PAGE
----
Textile recycling is a huge industry, Robert Goode, owner of Mac Recycling told NPR. His small warehouse in Baltimore ships about 80 tons of clothes each week to buyers around the world, he said, including Central America, South America, Asia, Africa and Europe. Items are then bought and sold by the pound, he says, explaining that at each step in the process, someone makes money from donated clothing.
Selling donated cheap garments, such as those made in Bangladesh, is becoming increasingly difficult, King says.
"I think one of the problems when they're trying to sell the clothing abroad is the distinction between what's good quality used clothing versus clothing that has maybe not been manufactured to the highest standards," she says.
Still, millions of tons of clothing ends up in landfills.
According to Planet Aid, a nonprofit organization that collects and recycles used clothing and shoes in support of community development programs worldwide, the average American throws away 70 pounds of clothing and shoes every year.
Those discarded clothes wind up in landfills -- 11.1 million tons every year -- where they can contaminate soil and groundwater, take up valuable land and emit horrific odors, Planet Aid says. Or they may be chunked into an incinerator spewing out greenhouse gases that contribute to climate change.
On a local level, two enterprising young women are trying to keep used clothing out of landfills. Annie Oxenfeld and Christine Doyle are repurposing the clothing/fabric into "new" fashions by jumping on the sustainable fashion movement bandwagon.
Participation in the movement took a big jump this year when after more than 1,000 people died in Bangladesh clothing factories -- eight in a fire and more than 1,000 in a building collapse. There are 4,500 garment factories in Bangladesh that make clothes for stores including Tesco, JCPenney, H&M, Marks & Spencer, Walmart and Kohl's, and ready-made garments make up 80 percent of the country's $24 billion in annual exports.
"We are so passionate about the sustainable fashion movement and especially in light of the tragedy in Bangladesh, we are trying to raise awareness about the alternative to 'fast' fashion [to] 'slow fashion," says Oxenfeld, who with Doyle owns Sweet Cycle Apparel, a Chattanooga-based clothing brand that repurposes clothing and fabrics into "new" clothing.
According to their website, www.sweetcycleapparel.com, "fast" fashion is the current norm in clothing manufacturing in which fashions are outsourced to countries with the cheapest labor and cheapest material for products that are low-priced and low-quality. "Slow" fashion, they say, is a growing movement of consumers, artists and companies committed to ideals such as ethical manufacturing.
Until last March, Oxenfeld and Doyle used only discarded clothing and sheets obtained from Goodwill stores in major cities to make their fashions for women. But a studio fire wiped out their inventory of 800 pounds of fabric and clothing remnants.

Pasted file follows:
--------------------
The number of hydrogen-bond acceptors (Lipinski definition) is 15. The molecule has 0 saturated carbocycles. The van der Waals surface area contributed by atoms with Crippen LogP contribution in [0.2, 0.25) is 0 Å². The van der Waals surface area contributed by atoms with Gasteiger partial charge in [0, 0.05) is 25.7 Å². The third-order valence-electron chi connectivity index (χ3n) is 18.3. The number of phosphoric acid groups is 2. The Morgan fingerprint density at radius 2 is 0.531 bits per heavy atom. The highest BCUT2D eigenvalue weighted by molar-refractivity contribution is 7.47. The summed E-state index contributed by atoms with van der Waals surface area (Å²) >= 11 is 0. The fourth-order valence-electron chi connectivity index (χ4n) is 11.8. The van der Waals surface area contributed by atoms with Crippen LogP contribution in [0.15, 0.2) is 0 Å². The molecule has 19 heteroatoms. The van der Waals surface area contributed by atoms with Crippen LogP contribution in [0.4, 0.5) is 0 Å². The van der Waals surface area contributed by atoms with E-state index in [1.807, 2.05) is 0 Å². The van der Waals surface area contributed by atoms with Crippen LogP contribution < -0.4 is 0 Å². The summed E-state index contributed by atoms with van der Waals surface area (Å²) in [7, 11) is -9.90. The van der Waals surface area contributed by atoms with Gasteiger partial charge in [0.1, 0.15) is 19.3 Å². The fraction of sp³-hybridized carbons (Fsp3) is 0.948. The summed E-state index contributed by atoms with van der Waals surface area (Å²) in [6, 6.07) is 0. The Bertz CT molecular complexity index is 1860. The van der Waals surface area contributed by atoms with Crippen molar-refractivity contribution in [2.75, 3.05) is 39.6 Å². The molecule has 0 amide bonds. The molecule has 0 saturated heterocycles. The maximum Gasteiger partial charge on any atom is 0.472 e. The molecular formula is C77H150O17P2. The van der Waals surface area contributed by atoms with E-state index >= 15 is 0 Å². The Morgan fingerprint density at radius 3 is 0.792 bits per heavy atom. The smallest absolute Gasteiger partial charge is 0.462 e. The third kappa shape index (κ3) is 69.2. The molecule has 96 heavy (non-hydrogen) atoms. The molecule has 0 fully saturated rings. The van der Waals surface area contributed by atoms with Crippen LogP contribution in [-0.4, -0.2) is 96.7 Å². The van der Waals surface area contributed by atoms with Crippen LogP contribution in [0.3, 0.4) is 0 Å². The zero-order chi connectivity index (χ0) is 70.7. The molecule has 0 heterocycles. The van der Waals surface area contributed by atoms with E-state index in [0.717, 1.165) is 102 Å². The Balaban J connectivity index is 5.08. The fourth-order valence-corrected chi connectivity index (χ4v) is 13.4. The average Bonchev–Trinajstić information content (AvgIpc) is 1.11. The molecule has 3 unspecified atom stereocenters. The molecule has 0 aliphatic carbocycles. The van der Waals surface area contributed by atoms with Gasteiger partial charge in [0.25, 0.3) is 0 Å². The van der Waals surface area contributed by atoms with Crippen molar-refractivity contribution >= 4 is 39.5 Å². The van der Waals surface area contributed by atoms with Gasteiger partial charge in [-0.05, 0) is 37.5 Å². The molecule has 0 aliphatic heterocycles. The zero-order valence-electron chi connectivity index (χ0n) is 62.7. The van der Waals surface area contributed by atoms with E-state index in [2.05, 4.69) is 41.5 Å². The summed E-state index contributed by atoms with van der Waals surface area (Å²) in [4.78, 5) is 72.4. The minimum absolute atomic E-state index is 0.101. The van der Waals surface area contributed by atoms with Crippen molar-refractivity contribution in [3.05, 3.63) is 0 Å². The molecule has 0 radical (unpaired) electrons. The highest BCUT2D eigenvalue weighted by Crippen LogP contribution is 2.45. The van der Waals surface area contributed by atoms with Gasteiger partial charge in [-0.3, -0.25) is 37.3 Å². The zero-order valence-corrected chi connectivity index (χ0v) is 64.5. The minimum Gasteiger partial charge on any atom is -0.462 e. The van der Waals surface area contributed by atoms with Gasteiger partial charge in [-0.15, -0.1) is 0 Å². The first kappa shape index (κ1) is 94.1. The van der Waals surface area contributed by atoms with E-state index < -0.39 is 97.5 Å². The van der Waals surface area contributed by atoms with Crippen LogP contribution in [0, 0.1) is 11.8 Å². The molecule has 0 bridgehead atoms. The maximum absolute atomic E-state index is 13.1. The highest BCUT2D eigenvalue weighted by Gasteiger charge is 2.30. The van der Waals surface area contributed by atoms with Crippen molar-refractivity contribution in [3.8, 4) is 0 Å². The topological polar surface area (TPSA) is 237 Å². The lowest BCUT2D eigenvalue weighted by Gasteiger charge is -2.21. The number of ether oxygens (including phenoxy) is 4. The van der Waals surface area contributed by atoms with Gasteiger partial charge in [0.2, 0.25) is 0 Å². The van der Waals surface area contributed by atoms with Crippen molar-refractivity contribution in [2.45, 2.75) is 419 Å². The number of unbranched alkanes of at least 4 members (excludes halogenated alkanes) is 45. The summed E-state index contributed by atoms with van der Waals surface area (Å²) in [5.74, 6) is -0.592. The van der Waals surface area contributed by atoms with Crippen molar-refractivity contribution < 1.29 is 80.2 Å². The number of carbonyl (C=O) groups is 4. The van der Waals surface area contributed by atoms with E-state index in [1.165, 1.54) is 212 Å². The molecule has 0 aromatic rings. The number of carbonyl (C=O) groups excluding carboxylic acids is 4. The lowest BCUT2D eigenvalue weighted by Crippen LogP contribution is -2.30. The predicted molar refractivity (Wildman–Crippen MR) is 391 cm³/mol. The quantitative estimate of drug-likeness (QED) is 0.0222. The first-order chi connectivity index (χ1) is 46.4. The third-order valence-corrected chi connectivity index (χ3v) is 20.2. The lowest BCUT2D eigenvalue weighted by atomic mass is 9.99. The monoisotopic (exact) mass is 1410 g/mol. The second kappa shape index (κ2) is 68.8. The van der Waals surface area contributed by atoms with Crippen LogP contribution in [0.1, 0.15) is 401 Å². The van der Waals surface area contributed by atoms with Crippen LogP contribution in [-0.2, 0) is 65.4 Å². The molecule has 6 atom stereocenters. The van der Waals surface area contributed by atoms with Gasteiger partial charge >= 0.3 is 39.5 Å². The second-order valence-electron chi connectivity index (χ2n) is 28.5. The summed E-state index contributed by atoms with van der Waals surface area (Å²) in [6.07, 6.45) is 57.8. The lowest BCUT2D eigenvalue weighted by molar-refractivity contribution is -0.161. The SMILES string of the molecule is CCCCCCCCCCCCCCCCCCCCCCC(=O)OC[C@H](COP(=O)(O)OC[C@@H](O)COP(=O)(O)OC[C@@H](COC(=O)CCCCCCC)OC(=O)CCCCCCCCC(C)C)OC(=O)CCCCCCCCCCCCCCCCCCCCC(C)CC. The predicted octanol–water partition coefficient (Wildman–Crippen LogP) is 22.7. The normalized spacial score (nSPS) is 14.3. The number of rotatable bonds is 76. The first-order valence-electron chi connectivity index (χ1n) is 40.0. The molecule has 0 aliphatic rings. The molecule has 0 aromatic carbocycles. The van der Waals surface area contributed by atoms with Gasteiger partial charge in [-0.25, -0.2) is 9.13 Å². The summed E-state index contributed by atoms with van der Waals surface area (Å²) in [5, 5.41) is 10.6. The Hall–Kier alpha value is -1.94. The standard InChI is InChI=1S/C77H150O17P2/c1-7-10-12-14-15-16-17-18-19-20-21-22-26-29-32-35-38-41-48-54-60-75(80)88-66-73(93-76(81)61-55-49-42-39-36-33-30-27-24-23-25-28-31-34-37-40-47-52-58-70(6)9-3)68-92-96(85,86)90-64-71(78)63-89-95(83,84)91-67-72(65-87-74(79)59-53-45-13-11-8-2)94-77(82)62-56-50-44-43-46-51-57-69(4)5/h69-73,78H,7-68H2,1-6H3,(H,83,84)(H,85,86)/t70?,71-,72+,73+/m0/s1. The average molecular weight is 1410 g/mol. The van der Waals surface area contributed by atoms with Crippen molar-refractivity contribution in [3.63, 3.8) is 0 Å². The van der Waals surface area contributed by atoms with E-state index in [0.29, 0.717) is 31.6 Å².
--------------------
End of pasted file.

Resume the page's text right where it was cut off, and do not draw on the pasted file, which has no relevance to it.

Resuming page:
"We took this opportunity to redefine our brand and broaden our scope and are now sourcing much higher-quality discarded fabric from end rolls and leftovers of other designers and manufacturers," Oxenfeld says. "It's still a way to prevent unnecessary waste, yet it allows us to make what we call small batch designs -- limited edition runs of the same piece."
The ladies peruse thrift stores for "vintage inspiration" and also to shop for such items as buttons and clothing trim.
"We don't always know the specific origin of the fabrics since we buy it through a third party," Oxenfeld says. "But there is plenty of research suggesting that most leftover fabric or finished unsold garments becomes waste. One aspect of buying this way that really speaks to us is that it doesn't require the consumption of new raw materials or the energy to produce it. It's not just saving fabric from landfills, it's lessening the demand for new materials and the global footprint that entails."
Response to their sustainable fashions has been overwhelmingly positive, they say.
"We are growing to the point where we need to hire extra hands to help with our production," Oxenfeld says. "We've had customers buy a new wardrobe from us or come back again and again for a specific silhouette that fits them perfectly. Most customers fall in love with the design and then end up loving it even more because of the values behind it."
Contact staff writer Karen Nazor Hill at firstname.lastname@example.org or 423-757-6396. Follow her on Twitter at twitter.com/karennazorhill. Subscribe to her posts on Facebook at http://www.facebook.com/karennazorhill.
Feature writer Karen Nazor Hill covers fashion, design, home and gardening, pets, entertainment, human interest features and more. She also is an occasional news reporter and the Town Talk columnist. She previously worked for the Catholic newspaper Tennessee Register and was a reporter at the Chattanooga Free Press from 1985 to 1999, when the newspaper merged with the Chattanooga Times. She won a Society of Professional Journalists Golden Press third-place award in feature writing for ...